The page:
Sarah Schwab

Sarah Schwab

"Life After You” is a narrative feature film about a suburban family's struggle with the death of their 19-year-old son, following an overdose of heroin that was laced with fentanyl. Sarah Schwab directed and co-wrote the film, which will be screened April 23 at Memorial City Cinemark Theatres in Houston. Below, Schwab discusses the film, how it came about and life away from the camera.

A screening of your new movie “Life After You” happens at WorldFest next Friday in Houston.  How exciting is this for you and your production company Cardinalflix?

This was my directorial debut as a feature filmmaker. After spending a year in hiding due to COVID, I’m excited not only watch the film in an actual theater, but to also to share that experience with other theater-goers. Also, we recently learned that my co-writer and lead actress, Florencia Lozano (“Narcos,” “One Life To Live”), is one of three nominees for “Best Lead Actor In A Feature” at the festival! We’ll find out that night if she’s won.

Without “ruining it” for our readers, can you give us a description of what “Life After You” is about?

Based off a true story, "Life After You” is centered around a suburban family's struggle with the death of their 19-year-old son following an overdose of heroin that was laced with fentanyl. The film, which explores the questions of who and what is responsible for this tragedy, is inspired by the book, “Life After You: What Your Death from Drugs Leaves Behind” by Linda Lajterman. It’s our goal to spark a much-needed dialogue among parents, teenagers, and officials who are in a position to address the heroin epidemic, which has only exploded since the pandemic.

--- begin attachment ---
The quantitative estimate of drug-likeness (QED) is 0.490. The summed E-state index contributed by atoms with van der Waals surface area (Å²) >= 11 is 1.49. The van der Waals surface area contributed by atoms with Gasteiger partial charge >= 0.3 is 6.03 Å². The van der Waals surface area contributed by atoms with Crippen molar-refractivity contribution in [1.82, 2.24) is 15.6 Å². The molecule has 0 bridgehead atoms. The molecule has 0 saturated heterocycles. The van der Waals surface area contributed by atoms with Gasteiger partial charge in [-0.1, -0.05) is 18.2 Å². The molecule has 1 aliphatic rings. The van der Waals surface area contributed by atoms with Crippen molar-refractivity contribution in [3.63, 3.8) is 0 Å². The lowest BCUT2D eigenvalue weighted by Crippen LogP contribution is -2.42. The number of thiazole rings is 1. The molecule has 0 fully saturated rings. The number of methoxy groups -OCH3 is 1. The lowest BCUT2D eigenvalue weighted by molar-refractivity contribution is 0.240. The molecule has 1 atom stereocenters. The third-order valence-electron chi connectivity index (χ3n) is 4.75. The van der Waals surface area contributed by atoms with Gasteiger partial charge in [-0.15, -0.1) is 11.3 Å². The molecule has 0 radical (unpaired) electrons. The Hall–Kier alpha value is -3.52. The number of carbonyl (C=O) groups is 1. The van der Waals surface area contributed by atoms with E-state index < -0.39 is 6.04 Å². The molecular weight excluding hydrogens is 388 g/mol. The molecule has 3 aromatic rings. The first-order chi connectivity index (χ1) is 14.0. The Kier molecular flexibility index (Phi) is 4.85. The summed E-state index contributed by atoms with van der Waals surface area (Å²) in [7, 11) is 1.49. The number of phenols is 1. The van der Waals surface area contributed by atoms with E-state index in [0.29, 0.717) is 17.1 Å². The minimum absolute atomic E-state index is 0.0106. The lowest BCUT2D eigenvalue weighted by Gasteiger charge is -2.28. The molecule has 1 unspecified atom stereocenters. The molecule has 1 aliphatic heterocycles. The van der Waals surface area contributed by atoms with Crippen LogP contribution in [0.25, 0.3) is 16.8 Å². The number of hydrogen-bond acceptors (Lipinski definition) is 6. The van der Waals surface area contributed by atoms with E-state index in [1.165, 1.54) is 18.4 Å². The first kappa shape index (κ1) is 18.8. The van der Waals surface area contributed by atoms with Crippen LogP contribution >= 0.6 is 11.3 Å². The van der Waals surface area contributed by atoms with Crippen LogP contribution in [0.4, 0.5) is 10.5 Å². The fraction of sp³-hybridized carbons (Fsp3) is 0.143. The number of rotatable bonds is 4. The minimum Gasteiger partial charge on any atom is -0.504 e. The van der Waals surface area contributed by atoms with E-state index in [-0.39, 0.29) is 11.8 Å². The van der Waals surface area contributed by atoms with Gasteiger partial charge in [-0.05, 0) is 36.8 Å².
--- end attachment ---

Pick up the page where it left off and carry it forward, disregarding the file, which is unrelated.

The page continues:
You’re a busy businesswoman.  How is “Life After You” similar or different from past projects?

The step from writing, directing and producing a short film to a feature film is enormous. Cast is bigger. Crew is bigger. Locations are quadrupled. The budget’s higher. The shoot days are longer. Everything is more. To make the adjustment from a three-day shoot to a 30-day shoot, and all that entails, is the difference between jumping into the deep end of the pool and then trying out the English Channel; you better have learned how to swim.

What type of timeline did it take to get “Life After You” from paper to film?

Linda Lajterman wrote the book in 2014. Our co-producer, Charlene Giannetti from the online magazine “Woman Around Town” (, published the book in 2015. She thought it would make a good and educational film and actively sought out Florencia to play the lead. My producing partner, Brian Long, was brought on as a producer, which eventually brought me in as co-writer (with Florencia) and director in 2018. We had the script was pretty much finalized in April 2019. After that it was a matter of fundraising, casting, crewing up, and finding the locations to shoot. It was a six-year process in total.

What has been the most rewarding and frustrating aspects in developing this movie?

Telling a great story while adhering to a small budget is generally the greatest frustration for independent filmmakers. While that was absolutely the case for “Life After You,” I think the greatest challenge and reward was “doing right” by the Lajterman family. Having people trust you to tell the story of the worst day of their life is a terrifying honor. The day Linda told me, “You made a great film.” Well … there’s really no better feeling in the entire world.